The national flag of Scotland is the Cross of St. Andrew, a white diagonal (X-shaped) cross on a blue background. By having its own patron saint and its own flag, Scotland can assert its pride in its independence from England, though an integral and proud part of the United Kingdom
St. Andrew was one of the original Twelve Apostles and a brother to St. Peter, both former fisherman called to follow Christ. He is the patron saint of Greece as well as Scotland. In early Byzantine tradition, he is known as "first called."
He is said to have been crucified on an X-shaped Cross at Patras in Archaia. There are two reasons why Andrew was adopted as the patron saint of Scotland.
One is that, in AD 345, when the Emperor, Constantine the Great, decided to translate Andrew's bones from Patras to Constantinople, St. Regulus (or St. Rule), a Greek monk, was instructed by an angel to take a large number of these relics to a place in the far northwest. He was told to stop at a site on the Fife coast of Scotland, where he founded the settlement of St. Andrew. The other explanation is that the seventh century Bishop of Hexham, St. Wilfrid (some sources give Acca as the bishop) brought back some of the saint's relics from a trip to Rome and they landed in the hands of the Scots King, Angus MacFergus, who installed them at St. Andrew's to enhance the prestige of the new bishopric.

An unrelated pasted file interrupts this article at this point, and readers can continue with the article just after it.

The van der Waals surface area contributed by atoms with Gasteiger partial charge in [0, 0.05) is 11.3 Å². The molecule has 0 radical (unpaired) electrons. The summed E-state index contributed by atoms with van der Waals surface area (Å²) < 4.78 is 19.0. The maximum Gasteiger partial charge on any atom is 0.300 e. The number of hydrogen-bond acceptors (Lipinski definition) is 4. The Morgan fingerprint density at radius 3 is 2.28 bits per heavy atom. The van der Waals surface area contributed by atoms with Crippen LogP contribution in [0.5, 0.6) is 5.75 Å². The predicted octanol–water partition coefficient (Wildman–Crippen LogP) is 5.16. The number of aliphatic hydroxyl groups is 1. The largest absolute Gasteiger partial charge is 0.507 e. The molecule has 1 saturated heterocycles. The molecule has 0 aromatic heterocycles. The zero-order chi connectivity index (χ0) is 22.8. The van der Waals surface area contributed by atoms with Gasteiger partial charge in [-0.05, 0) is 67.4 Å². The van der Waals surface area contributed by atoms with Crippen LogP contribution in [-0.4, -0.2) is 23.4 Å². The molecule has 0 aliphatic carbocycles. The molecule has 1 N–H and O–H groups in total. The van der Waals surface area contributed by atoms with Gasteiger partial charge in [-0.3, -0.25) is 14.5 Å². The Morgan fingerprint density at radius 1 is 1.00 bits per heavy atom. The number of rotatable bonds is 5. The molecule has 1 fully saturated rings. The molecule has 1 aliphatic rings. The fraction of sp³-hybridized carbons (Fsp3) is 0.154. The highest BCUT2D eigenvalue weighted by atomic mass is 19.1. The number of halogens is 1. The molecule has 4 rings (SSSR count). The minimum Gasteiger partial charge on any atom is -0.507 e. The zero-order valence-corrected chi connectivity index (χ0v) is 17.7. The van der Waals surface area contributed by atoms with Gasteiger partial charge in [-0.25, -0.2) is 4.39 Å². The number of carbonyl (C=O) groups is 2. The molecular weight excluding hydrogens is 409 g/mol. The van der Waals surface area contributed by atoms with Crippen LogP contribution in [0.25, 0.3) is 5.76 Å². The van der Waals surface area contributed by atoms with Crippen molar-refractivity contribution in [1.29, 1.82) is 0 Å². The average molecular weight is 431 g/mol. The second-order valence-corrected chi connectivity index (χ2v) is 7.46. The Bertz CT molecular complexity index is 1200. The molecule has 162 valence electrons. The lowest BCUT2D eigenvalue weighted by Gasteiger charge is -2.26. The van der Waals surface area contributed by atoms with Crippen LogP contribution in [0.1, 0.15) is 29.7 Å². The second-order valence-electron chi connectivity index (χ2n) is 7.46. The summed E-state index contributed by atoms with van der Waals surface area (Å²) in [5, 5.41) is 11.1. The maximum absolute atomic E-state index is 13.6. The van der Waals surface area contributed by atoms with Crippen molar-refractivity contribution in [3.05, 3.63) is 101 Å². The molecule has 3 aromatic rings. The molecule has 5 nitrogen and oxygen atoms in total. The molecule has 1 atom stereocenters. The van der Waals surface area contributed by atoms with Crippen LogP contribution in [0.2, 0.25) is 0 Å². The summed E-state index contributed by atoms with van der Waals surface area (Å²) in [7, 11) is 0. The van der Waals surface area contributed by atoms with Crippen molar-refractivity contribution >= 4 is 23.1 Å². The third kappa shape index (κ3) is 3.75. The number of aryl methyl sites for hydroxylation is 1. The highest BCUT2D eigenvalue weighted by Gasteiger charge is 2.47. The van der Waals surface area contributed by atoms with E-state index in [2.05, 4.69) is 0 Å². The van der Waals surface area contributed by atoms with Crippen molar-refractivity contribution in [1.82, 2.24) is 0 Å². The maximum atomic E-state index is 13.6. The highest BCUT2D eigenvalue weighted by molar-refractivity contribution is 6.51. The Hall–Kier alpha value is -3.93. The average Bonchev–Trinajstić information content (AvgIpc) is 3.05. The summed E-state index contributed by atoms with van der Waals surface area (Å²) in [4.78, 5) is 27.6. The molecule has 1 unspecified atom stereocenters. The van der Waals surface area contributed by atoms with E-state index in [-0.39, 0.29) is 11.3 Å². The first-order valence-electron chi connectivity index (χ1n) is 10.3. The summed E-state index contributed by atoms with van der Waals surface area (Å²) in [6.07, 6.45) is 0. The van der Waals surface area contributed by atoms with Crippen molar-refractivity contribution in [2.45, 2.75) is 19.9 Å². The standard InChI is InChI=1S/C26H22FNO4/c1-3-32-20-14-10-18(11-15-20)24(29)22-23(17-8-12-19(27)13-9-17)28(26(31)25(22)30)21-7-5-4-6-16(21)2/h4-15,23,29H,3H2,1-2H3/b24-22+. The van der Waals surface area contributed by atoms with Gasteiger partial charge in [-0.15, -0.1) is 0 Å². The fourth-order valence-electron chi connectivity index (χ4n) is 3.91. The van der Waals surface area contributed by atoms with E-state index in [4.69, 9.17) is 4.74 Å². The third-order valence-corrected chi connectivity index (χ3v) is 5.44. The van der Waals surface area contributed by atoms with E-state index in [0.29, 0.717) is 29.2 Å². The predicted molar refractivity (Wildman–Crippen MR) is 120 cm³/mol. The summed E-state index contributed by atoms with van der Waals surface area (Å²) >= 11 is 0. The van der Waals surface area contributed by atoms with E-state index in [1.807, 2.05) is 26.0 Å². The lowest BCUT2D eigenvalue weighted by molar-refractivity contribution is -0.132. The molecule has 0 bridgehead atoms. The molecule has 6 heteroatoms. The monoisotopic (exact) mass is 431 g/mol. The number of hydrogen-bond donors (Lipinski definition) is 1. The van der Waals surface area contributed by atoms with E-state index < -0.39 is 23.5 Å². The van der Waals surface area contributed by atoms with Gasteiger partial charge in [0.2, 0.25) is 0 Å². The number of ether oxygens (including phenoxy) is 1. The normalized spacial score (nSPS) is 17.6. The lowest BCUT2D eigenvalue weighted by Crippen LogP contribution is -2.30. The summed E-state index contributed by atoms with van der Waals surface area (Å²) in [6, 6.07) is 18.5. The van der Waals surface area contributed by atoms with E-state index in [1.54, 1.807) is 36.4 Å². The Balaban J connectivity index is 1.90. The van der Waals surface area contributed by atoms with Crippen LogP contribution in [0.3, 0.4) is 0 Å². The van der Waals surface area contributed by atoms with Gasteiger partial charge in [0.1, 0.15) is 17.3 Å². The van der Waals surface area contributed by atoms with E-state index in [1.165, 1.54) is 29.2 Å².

One legend concerning St. Andrew is that when the Pictish King Angus, faced with a large invading army, prayed for divine guidance, a saltire (the diagonal cross) appeared in the shape of a white cloud against the blue sky. Angus won a decisive victory and decreed that Andrew would be the patron saint of his country. It was not until after Robert Bruce's victory at the Battle of Bannockburn (1314) however, that the Declaration of Arbroath named St. Andrew the patron saint of Scotland forever and the Saltire became the national flag in 1385.
Scotlands cathedral The cathedral was begun in 1160–1162 by Bishop Arnold. Work continued over the next 150 years, interrupted by a storm in 1272 which blew down the west front, and the first War of Independence against England (1296–1307). The cathedral was eventually dedicated in 1318, in the presence of King Robert I, by which date it was by far the largest church in Scotland.
The ruins of St. Andrews Cathedral The ruins of the nave of St. Andrews Cathedral
St. Rule's tower The view from the top of St. Rule's Tower